Exercising after cancer treatment
Regular physical activity helps to protect against some types of cancer coming back and other types of cancer developing.
There are also many other benefits to being active:
- Physical activity helps to reduce the symptoms of fatigue, the side-effects of cancer treatments, and improves your overall wellbeing and heart health.
- Regular physical activity builds up your physical fitness level, improves your energy, strength, balance, stamina and co-ordination.
- Physical activity encourages your body to release endorphins. These are often called ‘feel-good hormones’. When released, they can lift your mood and sense of wellbeing.
Find out more about the link between physical activity and cancer.
Remember: A little exercise is better than none. Even a short walk is a good place to start!
Getting started after cancer treatment
When you have finished your treatment, your body does need time to recover. Introduce exercise to your daily routine and increase your activity over time. If you're unsure about whether you're well enough to exercise or if it will interfere with your recovery, talk to your doctor first.
Start gradually if you have not been taking regular exercise before your cancer diagnosis. Regular exercise usually means 30 minutes of moderate activity at least 3–5 times a week. At this level, your heart rate will increase but you can still talk. You can build up to this gradually and also break up the 30 minutes into three 10-minute sessions.
Doing an activity such as swimming, gardening or cycling for a few minutes every day can help. Recording your achievements in a diary every day can also help you to check your progress. Overall, make sure the exercises are safe, work well and are enjoyable.
How much exercise should I do to help reduce the risk of my cancer coming back?
Studies have shown that exercising at a moderate intensity for 2-3 hours a week can help reduce your risk of a bowel or breast cancer recurrence.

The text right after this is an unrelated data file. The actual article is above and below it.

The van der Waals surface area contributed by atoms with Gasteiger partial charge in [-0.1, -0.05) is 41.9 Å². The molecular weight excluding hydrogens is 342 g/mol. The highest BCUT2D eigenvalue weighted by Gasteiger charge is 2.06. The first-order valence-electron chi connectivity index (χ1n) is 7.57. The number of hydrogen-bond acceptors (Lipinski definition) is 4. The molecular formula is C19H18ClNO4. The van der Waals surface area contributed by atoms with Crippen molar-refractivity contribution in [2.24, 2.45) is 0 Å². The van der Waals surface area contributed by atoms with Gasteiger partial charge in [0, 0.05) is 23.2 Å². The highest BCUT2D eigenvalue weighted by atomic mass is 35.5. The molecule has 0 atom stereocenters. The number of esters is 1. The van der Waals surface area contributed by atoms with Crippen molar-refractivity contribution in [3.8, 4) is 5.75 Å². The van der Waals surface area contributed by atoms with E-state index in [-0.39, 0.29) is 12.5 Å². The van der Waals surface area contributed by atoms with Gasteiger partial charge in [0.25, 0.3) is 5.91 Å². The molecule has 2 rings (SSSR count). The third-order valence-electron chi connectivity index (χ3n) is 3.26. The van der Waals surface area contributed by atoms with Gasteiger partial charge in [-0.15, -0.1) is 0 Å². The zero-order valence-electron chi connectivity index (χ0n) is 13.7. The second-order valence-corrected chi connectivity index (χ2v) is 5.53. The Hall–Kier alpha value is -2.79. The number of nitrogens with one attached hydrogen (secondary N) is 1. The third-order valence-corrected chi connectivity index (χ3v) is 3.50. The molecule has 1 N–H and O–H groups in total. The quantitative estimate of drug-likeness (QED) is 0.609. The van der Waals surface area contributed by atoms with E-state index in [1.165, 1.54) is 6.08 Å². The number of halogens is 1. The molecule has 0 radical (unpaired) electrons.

Moderate exercise is when you are doing an activity that increases your breathing and heart rate and you become warm or sweating slightly.
You are exercising at a comfortable pace and are still able to hold a conversation.
Tips for getting fit
Walking is a super way to get fit for free and it is also a great way to boost your mood. The faster, farther and more frequently you walk, the greater the benefits.
Set yourself some achievable goals, and try to increase the distance you walk every day or every week, while pacing yourself and listening to how your body feels. Your muscles will tell you when you need to ease back or rest.
Plan your routes ahead and discover new sights or parks in your area. The website www.irishtrails.ie has details of walking and hiking trails in every county in Ireland and the website www.getirelandwalking.ie gives information on walking groups in your area.
To get the most out of your walk, make sure that your posture is correct
- Keep your head up and look forward.
- Relax your shoulders and neck.
- Pull in your tummy muscles and keep your back straight.
- Walk smoothly, rolling your foot from heel to toe.
- Swing your arms freely with a slight bend in your elbows.
- And don’t forget to begin each walk slowly and gradually increase your pace. Towards the end of your walk, gradually slow down your pace to cool down.
Tips to be more active every day
- Do some gardening.
- Do some simple stretching exercises while watching television.
- Take the stairs instead of the lift or escalator.
- Do vigorous housework such as vacuuming or mowing the lawn.
- Get off the bus or train one stop earlier or park further away from your destination and walk the rest of the way.